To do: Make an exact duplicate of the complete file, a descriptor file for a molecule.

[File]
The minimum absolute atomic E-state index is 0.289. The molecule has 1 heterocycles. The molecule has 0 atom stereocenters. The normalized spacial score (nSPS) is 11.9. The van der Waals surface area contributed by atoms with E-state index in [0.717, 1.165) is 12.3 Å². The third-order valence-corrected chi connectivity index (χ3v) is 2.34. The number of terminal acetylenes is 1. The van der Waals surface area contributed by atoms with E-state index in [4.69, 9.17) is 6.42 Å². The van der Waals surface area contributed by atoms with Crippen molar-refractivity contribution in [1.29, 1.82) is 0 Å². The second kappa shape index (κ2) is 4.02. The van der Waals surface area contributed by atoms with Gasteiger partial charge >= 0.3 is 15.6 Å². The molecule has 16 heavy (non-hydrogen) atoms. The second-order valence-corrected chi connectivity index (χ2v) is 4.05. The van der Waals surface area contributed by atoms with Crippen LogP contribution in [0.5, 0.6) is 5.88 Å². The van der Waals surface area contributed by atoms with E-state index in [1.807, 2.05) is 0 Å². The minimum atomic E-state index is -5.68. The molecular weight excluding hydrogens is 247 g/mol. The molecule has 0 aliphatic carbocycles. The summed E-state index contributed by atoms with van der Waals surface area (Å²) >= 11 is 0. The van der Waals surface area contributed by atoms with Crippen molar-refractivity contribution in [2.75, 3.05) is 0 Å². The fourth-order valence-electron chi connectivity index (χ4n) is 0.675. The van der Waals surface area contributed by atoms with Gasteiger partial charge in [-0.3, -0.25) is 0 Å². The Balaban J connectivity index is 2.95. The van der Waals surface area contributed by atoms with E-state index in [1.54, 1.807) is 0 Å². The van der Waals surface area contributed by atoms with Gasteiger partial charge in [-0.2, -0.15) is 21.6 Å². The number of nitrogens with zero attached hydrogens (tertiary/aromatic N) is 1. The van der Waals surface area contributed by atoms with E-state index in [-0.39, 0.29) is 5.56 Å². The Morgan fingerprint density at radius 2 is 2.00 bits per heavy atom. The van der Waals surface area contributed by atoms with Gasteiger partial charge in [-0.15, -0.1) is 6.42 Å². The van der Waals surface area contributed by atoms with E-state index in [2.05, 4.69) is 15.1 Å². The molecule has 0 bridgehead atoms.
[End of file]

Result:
The minimum absolute atomic E-state index is 0.289. The molecule has 1 heterocycles. The molecule has 0 atom stereocenters. The normalized spacial score (nSPS) is 11.9. The van der Waals surface area contributed by atoms with E-state index in [0.717, 1.165) is 12.3 Å². The third-order valence-corrected chi connectivity index (χ3v) is 2.34. The number of terminal acetylenes is 1. The van der Waals surface area contributed by atoms with E-state index in [4.69, 9.17) is 6.42 Å². The van der Waals surface area contributed by atoms with Crippen molar-refractivity contribution in [1.29, 1.82) is 0 Å². The second kappa shape index (κ2) is 4.02. The van der Waals surface area contributed by atoms with Gasteiger partial charge >= 0.3 is 15.6 Å². The molecule has 16 heavy (non-hydrogen) atoms. The second-order valence-corrected chi connectivity index (χ2v) is 4.05. The van der Waals surface area contributed by atoms with Crippen LogP contribution in [0.5, 0.6) is 5.88 Å². The van der Waals surface area contributed by atoms with E-state index in [1.807, 2.05) is 0 Å². The minimum atomic E-state index is -5.68. The molecular weight excluding hydrogens is 247 g/mol. The molecule has 0 aliphatic carbocycles. The summed E-state index contributed by atoms with van der Waals surface area (Å²) >= 11 is 0. The van der Waals surface area contributed by atoms with Crippen molar-refractivity contribution in [2.75, 3.05) is 0 Å². The fourth-order valence-electron chi connectivity index (χ4n) is 0.675. The van der Waals surface area contributed by atoms with Gasteiger partial charge in [-0.3, -0.25) is 0 Å². The Balaban J connectivity index is 2.95. The van der Waals surface area contributed by atoms with E-state index in [1.54, 1.807) is 0 Å². The van der Waals surface area contributed by atoms with Gasteiger partial charge in [-0.2, -0.15) is 21.6 Å². The number of nitrogens with zero attached hydrogens (tertiary/aromatic N) is 1. The van der Waals surface area contributed by atoms with E-state index in [-0.39, 0.29) is 5.56 Å². The Morgan fingerprint density at radius 2 is 2.00 bits per heavy atom. The van der Waals surface area contributed by atoms with Gasteiger partial charge in [-0.15, -0.1) is 6.42 Å². The van der Waals surface area contributed by atoms with E-state index in [2.05, 4.69) is 15.1 Å². The molecule has 0 bridgehead atoms.